As U.S. senator Dianne Feinstein introduced an assault weapons ban Thursday, she recalled an experience with gun violence early in her political career: the assassinations of gay San Francisco supervisor Harvey Milk and Mayor George Moscone in 1978.
"I was the one that found Supervisor Milk's body, and I was the one to put a finger in a bullet hole, trying to get a pulse," Feinstein, who served with Milk on the Board of Supervisors and succeeded Moscone as mayor, told reporters Thursday. "Once you have been through one of these episodes, once you see what the crime scene is like, it isn't like the movies -- it changes your view of weapons." See video at the bottom of this page.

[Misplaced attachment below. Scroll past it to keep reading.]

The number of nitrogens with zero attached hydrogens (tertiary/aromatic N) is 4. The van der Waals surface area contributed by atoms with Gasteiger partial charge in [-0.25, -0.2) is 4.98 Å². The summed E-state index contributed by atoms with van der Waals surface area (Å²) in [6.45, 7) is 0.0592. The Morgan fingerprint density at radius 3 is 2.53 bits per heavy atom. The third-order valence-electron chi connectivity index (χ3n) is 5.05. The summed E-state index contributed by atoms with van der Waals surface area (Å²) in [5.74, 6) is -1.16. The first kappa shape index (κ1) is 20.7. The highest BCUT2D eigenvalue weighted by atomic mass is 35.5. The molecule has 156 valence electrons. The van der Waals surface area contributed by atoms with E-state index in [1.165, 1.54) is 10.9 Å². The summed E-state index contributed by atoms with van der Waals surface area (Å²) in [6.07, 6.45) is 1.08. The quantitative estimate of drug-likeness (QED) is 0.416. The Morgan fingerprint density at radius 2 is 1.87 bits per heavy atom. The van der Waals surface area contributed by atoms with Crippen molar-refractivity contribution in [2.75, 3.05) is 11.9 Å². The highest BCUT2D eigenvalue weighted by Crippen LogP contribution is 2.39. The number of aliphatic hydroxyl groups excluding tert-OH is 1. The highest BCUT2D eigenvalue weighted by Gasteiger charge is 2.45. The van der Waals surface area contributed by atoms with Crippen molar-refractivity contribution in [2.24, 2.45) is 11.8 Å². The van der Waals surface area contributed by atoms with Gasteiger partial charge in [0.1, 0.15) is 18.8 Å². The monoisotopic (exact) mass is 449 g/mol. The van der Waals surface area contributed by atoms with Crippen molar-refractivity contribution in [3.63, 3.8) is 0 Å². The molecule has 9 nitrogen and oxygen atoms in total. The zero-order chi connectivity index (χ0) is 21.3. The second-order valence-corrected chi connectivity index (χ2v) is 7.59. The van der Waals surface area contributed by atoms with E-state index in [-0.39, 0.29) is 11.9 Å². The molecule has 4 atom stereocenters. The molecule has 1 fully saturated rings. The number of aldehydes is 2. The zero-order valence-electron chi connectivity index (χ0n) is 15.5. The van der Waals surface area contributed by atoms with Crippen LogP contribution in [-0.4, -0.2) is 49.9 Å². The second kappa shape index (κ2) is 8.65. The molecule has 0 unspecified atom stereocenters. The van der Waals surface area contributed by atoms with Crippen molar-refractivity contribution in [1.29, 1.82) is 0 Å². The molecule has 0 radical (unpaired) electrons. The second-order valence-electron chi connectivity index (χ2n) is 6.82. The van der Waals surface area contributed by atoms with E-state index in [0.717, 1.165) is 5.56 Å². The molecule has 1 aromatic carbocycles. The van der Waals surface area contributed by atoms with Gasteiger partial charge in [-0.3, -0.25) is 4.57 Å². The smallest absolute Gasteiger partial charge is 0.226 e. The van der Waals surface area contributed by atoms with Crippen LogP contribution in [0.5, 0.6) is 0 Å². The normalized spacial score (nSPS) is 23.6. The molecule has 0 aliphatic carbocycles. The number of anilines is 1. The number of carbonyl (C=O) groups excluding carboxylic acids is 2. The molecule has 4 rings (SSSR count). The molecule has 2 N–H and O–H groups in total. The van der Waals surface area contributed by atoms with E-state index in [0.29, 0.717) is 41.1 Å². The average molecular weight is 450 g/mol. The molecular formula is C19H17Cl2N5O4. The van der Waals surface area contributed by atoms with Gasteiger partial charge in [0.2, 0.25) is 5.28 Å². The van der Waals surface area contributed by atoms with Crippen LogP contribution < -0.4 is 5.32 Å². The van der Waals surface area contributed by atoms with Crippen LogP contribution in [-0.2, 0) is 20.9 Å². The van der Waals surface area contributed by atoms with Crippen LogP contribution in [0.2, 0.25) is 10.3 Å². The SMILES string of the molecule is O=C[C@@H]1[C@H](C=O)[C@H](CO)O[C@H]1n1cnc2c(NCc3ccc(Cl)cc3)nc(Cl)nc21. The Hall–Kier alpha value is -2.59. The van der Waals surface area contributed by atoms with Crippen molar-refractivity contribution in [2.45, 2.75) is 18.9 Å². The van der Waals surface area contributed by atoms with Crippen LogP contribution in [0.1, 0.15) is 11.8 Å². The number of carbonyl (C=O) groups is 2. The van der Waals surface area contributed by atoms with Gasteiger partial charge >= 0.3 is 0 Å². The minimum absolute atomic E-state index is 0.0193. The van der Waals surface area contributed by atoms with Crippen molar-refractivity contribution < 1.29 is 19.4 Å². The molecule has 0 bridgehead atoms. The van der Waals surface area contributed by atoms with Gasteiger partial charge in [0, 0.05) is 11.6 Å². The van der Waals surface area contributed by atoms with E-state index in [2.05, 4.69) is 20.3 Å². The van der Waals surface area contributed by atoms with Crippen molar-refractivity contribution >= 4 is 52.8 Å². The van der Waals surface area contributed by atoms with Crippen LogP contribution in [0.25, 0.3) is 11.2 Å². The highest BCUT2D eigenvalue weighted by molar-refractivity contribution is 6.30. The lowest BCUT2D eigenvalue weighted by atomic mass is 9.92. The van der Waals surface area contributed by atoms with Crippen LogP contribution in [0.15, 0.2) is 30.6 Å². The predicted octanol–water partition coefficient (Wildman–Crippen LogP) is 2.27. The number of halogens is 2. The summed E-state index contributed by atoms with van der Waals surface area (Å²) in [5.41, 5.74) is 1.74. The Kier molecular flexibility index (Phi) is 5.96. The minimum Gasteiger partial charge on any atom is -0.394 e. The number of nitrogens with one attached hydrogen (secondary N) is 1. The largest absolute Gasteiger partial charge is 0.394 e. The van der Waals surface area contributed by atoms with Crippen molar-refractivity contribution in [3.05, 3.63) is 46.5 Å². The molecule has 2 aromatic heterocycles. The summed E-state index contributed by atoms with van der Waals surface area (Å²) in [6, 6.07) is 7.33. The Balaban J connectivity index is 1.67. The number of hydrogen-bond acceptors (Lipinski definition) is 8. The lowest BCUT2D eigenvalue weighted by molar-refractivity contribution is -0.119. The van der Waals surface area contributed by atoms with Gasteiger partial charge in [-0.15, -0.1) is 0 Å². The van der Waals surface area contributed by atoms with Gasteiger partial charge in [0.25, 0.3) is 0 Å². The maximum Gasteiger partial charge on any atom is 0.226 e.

Feinstein's bill "would ban 158 specific military style rifles, including Bushmaster XM-15 that Adam Lanza used in the mass shooting at Sandy Hook Elementary School in Newtown, Conn., in which 20 children and 6 adults died," the San Francisco Chronicle reports. "It also would outlaw ammunition magazines with a capacity above 10 rounds."
Feinstein sponsored the assault weapons ban that Congress passed in 1994; it expired 10 years later. The new bill has no expiration date.
The senator and other supporters of the ban acknowledge that its path to approval will be difficult, given well-organized opposition by gun-rights advocates. However, it specifically protects more than 2,000 rifles and shotguns used in hunting and sports, a provision aimed at allaying gun owners' fears.